You Are a Witness

Click here to hear the audio recording of this sermon.

John 14:15-31 • May 29, 2011

Brothers and sisters in Christ grace and peace to you from God our Father and our Lord and Savior Jesus. Amen.

My family and I just returned home after spending some time at seminary for graduation in Berkeley and a little vacation in the San Francisco bay area. It was nice to be away and it’s good to be home. The sermon I had prepared prior to leaving for this trip was much different than the one that I felt God calling me to offer in the midst of the events in our community and around the world.

Just a short time ago, about six weeks to be exact, Christian communities gathered in worship around the world with shouts Hosanna! Alleluia! and Christ is Risen! He is Risen Indeed! Do we still have the same passion and intensity on our hearts and minds today? That Jesus really is risen and with us?

Today, when every person who calls Bismarck or Mandan their home is experiencing or should be experiencing a bit of anxiety as we look toward an uncertain future. In the coming weeks, the community that we love may face more significant flooding that we haven’t seen in generations.

Today, as we ask questions like “why did this happen?” or “how can this happen?” following the incredible destruction that our brothers and sisters in Missouri are recovering from after a catastrophic tornado.

Today, when we celebrate and remember veterans who have served or are currently serving our country on Memorial Day. We remember and celebrate, knowing that the hell of war and unspeakable violence still exists in our world.

It’s good that we are together. We need to be together today. When life delivers bad news about how far apart we are from one another or why there aren’t simple answers to our questions during extreme events like natural disasters or how will the broken relationships that bring violence and war into our world ever be healed. We need to hear Jesus speak to us in these times saying, “I will not leave you orphaned.” Jesus is our assurance from God that we are never alone.

Ann Landers was a newspaper advice columnist for 56 years with the Chicago Sun Times. On average she would receive about 10,000 letters a month from people seeking advice through her column. Ann was often asked what was the most common theme of these letters. With little hesitation she would say that most people seem to be afraid of something. They are afraid of losing their health, their job, or their family. They are afraid of upsetting their neighbor, alienating a friend, or committing a social faux pas. Many are even afraid when there is no reason to be afraid.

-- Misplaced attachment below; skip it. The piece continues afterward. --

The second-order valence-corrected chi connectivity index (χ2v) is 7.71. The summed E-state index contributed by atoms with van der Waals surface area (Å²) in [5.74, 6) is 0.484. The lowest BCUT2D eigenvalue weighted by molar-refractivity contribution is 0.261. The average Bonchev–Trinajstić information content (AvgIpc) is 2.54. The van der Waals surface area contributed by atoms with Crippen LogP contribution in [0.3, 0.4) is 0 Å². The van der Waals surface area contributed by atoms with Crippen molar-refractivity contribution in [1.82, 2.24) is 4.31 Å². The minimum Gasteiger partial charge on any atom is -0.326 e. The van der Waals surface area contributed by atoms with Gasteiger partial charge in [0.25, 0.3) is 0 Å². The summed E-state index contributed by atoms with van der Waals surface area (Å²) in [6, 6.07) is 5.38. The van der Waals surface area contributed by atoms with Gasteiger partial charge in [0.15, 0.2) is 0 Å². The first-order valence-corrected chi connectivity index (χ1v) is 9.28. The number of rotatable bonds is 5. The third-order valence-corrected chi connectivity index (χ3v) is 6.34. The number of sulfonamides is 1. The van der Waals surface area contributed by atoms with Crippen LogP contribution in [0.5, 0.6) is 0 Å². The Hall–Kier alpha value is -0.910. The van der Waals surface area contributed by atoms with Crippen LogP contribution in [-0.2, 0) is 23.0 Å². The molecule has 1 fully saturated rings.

C.S. Lewis had an interesting perspective that he called the “Christianity and Syndrome.” Lewis said that one of the biggest issues followers of Jesus have is their never ending quest to link their faith to some other cause to which we are partial and say “this is the center of our faith.” And so we hear things like, our main focus must be “Christianity and Social Action, or Christianity and a Twelve Step Program, or Christianity and the Republican or Democratic Platform, or Christianity and your social or economic status, or Christianity and anything else you want to insert.

Lewis’ insight is this. As soon as you add an “and” to Christianity you have lost the focus. A Christian speaks to all of the issues I just offered and many more, but every one of them is peripheral to who we are. We are not Christians and something else; we are Christians.

The promise that we receive today in John’s gospel reminds us once again who we are. You and I are Christian – followers of the risen Jesus Christ. Not one of us sitting here in worship or assisting with any concern or issue that we are facing is ever separated in any way.

We are not Christian and people who live in North Dakota that are removed from the devastation in Joplin, Missouri or the war torn regions of the world. We are not Christian and people who live in areas of Bismarck or Mandan not affected by flooding situations that we face. We are Christian.